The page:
If you have a credit card account with Bank of America or Chase, two of the nation’s largest banks, a major security flaw has been exposed that could make your information vulnerable to an Internet crook – or even a nosy neighbor.
Consumer advocate Edgar Dworsky of ConsumerWorld.org, who discovered the flaw, says anyone who knows your phone number and has the last four digits of your Chase or BofA credit card number might be able access your account.
Here’s the flaw Dworsky uncovered: When you call a bank’s automated credit card account information system, the computer uses caller ID to compare the number you’re calling from with the one on the account (usually your home phone).
At BofA and Chase, if the phone number is a match, the verification process is streamlined. Rather than requiring the entire credit card number to be entered, the caller can usually access the account with only the last four digits. In some cases, a zip code is also required.
“The last four digits of your credit card number are just out there so predominantly,” Dworsky says. “If you look at any sales receipt, it always has those last four digits.”
In order for someone to take advantage of this security loophole, they’d have to trick the bank’s computer to make it appear the call is coming from your home phone. Internet “spoofing” sites make this incredibly easy to do. Con artists have been using this technology for years, and it is how those British tabloid reporters were able to hack into so many voicemail systems.
- Pay By the Due Date
- Refunds, Errors, Disputes, and Unauthorized Charges
- Security Tips and More Information
Pay By the Due Date
It’s important to pay your bill on time. If you don’t, count on paying late fees and additional finance charges.
When you make a payment, your card issuer generally must credit your account the day they receive it, but there are exceptions.
- Your issuer can specify reasonable requirements for payment. For example, your issuer can set a reasonable cut-off hour for your payment to be received for crediting on that day, but generally, it can’t be before 5 p.m. on the due date at the location the issuer specifies.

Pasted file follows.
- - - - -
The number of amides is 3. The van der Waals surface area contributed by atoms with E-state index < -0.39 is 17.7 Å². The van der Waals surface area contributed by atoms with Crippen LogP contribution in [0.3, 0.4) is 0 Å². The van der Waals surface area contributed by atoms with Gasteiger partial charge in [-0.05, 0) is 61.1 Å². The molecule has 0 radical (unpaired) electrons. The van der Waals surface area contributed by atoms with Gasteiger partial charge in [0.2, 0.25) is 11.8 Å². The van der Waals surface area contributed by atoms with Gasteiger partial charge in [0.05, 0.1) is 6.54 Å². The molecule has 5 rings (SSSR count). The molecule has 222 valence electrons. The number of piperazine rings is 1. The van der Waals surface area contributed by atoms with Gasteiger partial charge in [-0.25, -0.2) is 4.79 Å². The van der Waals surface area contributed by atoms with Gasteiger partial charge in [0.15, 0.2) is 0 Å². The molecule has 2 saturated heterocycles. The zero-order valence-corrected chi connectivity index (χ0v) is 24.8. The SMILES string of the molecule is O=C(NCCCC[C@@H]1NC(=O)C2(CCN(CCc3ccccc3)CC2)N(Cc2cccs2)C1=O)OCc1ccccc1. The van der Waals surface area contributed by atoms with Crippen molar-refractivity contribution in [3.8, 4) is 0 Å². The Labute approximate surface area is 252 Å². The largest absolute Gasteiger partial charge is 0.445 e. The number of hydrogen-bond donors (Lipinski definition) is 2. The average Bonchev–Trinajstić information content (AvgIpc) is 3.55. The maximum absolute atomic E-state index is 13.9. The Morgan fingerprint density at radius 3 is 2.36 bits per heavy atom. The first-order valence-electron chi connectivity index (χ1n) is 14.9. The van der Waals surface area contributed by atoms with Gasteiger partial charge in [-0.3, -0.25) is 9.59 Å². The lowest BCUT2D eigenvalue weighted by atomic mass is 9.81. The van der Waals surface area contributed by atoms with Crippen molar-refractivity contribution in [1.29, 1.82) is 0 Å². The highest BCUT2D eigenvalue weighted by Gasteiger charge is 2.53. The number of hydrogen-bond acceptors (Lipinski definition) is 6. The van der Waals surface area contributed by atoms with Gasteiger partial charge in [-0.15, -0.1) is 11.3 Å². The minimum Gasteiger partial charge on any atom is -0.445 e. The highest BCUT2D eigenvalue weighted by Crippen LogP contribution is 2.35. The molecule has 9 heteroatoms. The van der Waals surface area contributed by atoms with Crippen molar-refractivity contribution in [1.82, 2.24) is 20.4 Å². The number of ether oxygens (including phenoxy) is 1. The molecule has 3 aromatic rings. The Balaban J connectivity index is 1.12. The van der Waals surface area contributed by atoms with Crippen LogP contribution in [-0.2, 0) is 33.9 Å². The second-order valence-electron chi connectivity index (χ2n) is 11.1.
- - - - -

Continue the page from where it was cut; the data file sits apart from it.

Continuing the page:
- Your issuer can require that you include an account number or payment stub with your payment.
- Your issuer doesn’t have to credit your account the day your payment is received if a delay won’t result in a charge to you.
To help avoid additional charges, follow your issuer’s payment instructions. Sending your payment to the wrong address — even if the payment is received and accepted at some other office of the issuer — could delay crediting your account for up to five days. If you pay by mail and misplace your payment envelope, look for the payment address on your billing statement or call the issuer for the correct address for payments. If you pay your bill online, set up a reminder a week or so before the bill is due to be sure you pay on time and to the proper electronic address. Set up a return electronic notice showing the company received your online payment. No matter what method you use, check your billing statement to be sure you have the right due date and location for each account.
Automatic debiting to your bank account can be a convenient way to pay bills, but there are factors to consider. For example, the amount due each month could vary, and you would need sufficient funds in your bank account to pay it. Otherwise, you could overdraw your account, be charged for insufficient funds, and damage your credit rating. Under federal law, you can’t be required to use automatic debits from your bank account to repay an extension of credit.
If you decide to set up automatic debits, the creditor must:
- clearly disclose the terms of the transfers;
- get your written or electronic authorization; and
- give you a copy of the authorization disclosing the terms.